Not surprisingly, this Times story about younguns being forced to live in tents and in office buildings is getting lots of attention; on a day with no shortage of real-world news, it's the third-most emailed article on the Times's site.
Those poor little dears: there's 29-year-old Nina Rubin, who "struggled to find halfway decent housing in New York" before moving in to the Long Island City offices of Outward Bound, where she slept on a bunk bed, surrounded by cohorts bedding down in cubicles or on tents on the roof. And Kate Harvey, who joined eight of her friends and shacked up in an office building. (The space was owned by a company that her dad happened to run.)
There are two things wrong with this story. 1. The Times didn't bother to do any actual reporting into what it would actually cost someone to rent an apartment within, say, a half-hour of Union Square, and 2. Their cherry-picked "sources" are either stupid or aren't looking for affordable housing so much as they're looking for free housing...cuz there's still plenty out there that's available for the picking.
Like (and who among you didn't see this coming) a bunch of these offerings in PLG. It's hard to tell exactly what the situation is with these two Lincoln Road apartments, both of which are listed with The Real Estate Group: the pictures on the Times are identical, but one is listed as a 2000-sq ft 2 br for $3200 and the other is a 950-sq ft 2 br for $1950. Whatever the case, these look like pretty good deals: it's a big open space, there's a roofdeck, and a washer-dryer; the bigger of the two apartments is advertised as having new hardwood floors and 14-ft ceilings.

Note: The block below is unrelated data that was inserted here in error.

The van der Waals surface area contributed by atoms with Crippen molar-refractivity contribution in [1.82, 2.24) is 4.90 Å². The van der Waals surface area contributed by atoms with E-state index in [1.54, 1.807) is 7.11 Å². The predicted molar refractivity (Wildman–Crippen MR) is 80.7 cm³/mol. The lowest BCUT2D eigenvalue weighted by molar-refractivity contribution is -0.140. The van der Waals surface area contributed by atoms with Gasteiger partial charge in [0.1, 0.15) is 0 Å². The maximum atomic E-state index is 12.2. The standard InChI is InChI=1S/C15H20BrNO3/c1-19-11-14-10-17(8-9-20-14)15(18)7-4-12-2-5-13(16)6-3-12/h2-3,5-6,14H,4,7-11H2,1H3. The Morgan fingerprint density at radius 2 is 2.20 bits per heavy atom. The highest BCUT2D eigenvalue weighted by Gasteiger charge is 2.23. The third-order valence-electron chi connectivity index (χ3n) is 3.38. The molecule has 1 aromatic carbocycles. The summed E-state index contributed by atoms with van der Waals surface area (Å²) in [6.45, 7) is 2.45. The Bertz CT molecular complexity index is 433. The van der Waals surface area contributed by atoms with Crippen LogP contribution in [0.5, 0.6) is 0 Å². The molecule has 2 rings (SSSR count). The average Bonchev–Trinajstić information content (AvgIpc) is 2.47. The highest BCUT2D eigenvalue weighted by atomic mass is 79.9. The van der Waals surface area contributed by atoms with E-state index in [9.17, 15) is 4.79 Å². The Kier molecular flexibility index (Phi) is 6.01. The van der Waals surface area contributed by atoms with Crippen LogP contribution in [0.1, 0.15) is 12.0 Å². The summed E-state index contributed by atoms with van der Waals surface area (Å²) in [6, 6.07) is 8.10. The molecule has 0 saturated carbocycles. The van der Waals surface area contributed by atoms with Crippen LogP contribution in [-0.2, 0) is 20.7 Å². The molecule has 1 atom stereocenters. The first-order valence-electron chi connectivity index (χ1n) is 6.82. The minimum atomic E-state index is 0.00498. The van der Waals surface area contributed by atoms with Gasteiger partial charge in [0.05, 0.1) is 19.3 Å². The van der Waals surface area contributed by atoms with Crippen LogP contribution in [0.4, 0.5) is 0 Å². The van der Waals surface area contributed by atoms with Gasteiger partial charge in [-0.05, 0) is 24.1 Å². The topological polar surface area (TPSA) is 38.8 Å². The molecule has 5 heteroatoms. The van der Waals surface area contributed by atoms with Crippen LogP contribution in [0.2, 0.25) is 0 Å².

Citi Habitats also has a couple of two bedrooms listed at $2400 and $2100; there's this 3-br on Rutland that's listed at $1,600, and perhaps most enticingly, a $1050, 1-br rent stabilized apartment on Fenimore and Rogers.
I'm sure none of these apartments are as nice as they look, but they'd have to be a helluva lot worse not to be attractive at some of these prices...especially for someone camped out in their dad's office. Eight years ago I felt blessed to find a run-down, 1-BR on Atlantic Ave between 3rd and 4th Ave for $1100. Atlantic Ave was not fun seven years ago. And my apartment was not a couple of blocks from the park.
In its effort to prove that those among us who aren't I-bankers or trust-fund babies are being squeezed out of the city, the Times writes how "the rents for one-bedroom apartments in Manhattan average $2,567 a month, and two-bedrooms average $3,854 a month. ... Because landlords typically require renters to earn 40 times their monthly rent in annual income, renters of those average apartments would need to earn at least $102,680, individually or combined, to qualify for a one-bedroom and $154,160 to afford a two-bedroom." I've never lived anyplace where a landlord insisted I make 40-times my monthly rent; I usually set aside 35-percent of my salary. If you go by my figures, someone making $35,000 could afford a one-bedroom in PLG; three friends all making $27,000 could live in one of the $2000/mo two-bedrooms.
But the real question here isn't why the Times story doesn't present the whole story; that happens all too often. The real question is...why are these apartments sitting vacant? Complaints about services, or Flatbush, don't cut it with me; for $1,000 a month in NYC, you're going to need to make sacrifices no matter where you're living. And there's nowhere else where you'd be be so close to an express train and so close to the park. So what gives?